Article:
[Read: Anaheim Council Sells Angel Stadium and Land for $150 Million, Subsidizes Housing and Park]

The original starting price was secretly reduced from $325 million to $320 million so the city can hold onto roughly two acres for a water well and a fire station. 

The council majority was fine with taking nearly $170 million off that price: $123 million to subsidize 466 units of affordable housing and $46 million for a seven-acre park. 

The city considers the markdown “community benefits credits.” 

Meanwhile, city officials still have the Surplus Land act violation from the California Department of Housing and Community Development to deal with from early December.

In an unsuccessful effort to avoid a Surplus Land Act violation, city officials and Arte Moreno’s SRB Management offered to up the amount of affordable homes slated to be built to 777, according to a city statement posted to its website.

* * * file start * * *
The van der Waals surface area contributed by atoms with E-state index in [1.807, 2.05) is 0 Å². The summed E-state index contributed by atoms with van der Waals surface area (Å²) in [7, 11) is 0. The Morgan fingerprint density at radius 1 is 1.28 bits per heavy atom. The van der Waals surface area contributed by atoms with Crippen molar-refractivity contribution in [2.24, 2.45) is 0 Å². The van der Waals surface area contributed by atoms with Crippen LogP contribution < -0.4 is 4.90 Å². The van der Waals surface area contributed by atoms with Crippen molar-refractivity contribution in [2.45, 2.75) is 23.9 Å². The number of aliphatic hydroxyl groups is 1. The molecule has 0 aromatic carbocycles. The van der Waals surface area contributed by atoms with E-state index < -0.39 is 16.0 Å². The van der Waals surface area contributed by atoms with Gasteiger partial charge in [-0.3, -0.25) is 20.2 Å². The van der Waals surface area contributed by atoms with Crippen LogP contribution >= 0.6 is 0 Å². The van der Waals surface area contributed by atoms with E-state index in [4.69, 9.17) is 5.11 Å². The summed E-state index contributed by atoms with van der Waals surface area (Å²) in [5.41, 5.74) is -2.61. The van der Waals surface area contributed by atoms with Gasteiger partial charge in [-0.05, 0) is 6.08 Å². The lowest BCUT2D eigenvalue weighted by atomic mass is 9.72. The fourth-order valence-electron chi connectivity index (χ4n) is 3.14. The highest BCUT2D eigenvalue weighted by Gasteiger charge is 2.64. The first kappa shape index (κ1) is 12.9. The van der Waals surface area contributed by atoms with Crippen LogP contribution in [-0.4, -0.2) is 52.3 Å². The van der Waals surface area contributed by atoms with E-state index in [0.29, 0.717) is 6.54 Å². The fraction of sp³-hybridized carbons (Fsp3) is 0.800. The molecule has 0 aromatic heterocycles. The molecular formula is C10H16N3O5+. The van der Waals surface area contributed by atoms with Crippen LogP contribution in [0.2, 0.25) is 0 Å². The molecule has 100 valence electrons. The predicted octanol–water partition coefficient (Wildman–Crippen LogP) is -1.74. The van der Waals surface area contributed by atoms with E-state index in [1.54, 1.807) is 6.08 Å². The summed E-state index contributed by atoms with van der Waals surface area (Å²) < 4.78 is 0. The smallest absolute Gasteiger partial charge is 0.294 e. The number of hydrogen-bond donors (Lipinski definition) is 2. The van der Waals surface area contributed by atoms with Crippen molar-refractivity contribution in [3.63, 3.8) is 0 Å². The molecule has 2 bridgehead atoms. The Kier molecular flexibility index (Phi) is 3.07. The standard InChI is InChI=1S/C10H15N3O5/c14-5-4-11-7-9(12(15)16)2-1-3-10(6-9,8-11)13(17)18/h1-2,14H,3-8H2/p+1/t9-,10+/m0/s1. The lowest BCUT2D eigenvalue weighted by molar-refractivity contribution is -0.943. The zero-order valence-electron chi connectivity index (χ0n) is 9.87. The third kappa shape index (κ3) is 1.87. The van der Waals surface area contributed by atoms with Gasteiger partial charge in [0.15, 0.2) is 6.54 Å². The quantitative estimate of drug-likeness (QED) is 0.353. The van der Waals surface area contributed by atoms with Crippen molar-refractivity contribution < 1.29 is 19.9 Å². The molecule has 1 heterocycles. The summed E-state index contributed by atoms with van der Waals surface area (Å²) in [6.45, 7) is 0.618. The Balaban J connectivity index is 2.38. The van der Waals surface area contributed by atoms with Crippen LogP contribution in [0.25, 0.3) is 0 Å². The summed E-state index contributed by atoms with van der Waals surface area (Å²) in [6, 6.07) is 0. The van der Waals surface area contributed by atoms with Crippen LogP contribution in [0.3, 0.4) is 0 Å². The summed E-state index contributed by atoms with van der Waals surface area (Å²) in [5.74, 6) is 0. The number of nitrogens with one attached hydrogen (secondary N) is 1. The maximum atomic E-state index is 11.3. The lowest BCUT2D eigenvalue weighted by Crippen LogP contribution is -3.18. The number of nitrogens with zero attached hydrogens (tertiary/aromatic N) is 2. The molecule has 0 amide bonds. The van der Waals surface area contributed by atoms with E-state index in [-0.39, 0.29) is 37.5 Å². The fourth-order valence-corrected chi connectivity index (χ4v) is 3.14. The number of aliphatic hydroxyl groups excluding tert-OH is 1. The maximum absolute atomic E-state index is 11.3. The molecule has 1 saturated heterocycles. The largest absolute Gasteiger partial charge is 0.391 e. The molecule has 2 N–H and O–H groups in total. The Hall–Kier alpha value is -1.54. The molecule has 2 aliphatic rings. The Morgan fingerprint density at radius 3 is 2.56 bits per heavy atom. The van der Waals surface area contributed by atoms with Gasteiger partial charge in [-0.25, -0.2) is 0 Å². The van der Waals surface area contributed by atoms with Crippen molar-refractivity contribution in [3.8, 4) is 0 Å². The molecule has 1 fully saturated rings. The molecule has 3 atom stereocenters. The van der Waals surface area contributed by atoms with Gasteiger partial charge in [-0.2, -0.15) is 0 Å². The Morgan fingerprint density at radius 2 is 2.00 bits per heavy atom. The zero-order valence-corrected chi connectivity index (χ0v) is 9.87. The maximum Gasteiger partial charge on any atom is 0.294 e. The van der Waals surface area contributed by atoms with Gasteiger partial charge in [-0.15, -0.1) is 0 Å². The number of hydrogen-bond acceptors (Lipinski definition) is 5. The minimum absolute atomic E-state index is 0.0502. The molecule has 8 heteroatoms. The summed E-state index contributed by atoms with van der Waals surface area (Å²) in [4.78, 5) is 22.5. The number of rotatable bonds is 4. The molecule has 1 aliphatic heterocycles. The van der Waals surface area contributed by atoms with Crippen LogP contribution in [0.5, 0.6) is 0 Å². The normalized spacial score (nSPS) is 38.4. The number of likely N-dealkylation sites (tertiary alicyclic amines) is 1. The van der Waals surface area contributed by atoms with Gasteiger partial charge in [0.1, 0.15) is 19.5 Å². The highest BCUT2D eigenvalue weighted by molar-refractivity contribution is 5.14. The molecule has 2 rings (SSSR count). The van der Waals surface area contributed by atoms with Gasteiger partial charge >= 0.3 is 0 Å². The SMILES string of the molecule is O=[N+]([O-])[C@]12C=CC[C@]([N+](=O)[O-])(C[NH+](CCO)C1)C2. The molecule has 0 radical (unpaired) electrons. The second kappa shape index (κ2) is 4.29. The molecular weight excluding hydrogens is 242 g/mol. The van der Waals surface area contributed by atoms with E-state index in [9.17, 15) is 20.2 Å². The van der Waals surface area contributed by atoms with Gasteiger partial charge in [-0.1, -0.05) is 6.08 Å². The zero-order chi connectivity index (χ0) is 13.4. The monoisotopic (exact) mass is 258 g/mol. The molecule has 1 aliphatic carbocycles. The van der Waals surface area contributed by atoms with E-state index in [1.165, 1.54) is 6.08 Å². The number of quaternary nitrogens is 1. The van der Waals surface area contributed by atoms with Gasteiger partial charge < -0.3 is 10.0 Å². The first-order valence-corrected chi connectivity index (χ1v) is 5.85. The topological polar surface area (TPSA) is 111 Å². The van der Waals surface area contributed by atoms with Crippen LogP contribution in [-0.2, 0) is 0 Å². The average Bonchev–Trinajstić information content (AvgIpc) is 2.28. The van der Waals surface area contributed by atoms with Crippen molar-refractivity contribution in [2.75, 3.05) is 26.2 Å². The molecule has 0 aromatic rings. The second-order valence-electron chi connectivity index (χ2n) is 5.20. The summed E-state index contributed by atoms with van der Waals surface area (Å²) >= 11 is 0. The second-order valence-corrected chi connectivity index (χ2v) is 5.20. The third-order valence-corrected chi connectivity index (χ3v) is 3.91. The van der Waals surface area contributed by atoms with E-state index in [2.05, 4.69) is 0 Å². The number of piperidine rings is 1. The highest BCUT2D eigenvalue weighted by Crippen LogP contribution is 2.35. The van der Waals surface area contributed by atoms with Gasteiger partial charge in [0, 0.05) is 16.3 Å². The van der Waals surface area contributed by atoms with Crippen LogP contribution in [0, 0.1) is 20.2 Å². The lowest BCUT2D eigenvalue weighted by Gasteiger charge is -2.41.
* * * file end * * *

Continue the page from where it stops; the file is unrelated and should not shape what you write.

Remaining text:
That proposal was also secretly fashioned.

The housing department rejected the proposal and instead gave Anaheim two months to “cure or correct the alleged violation” by turning at least 80% of the stadium land’s development into housing, putting the land on the auction block requiring at least 25% affordable housing or declaring the property surplus land – if not, they face a fine that city officials estimate at $96 million.

Spencer Custodio is a Voice of OC staff reporter. You can reach him at Follow him on Twitter @SpencerCustodio.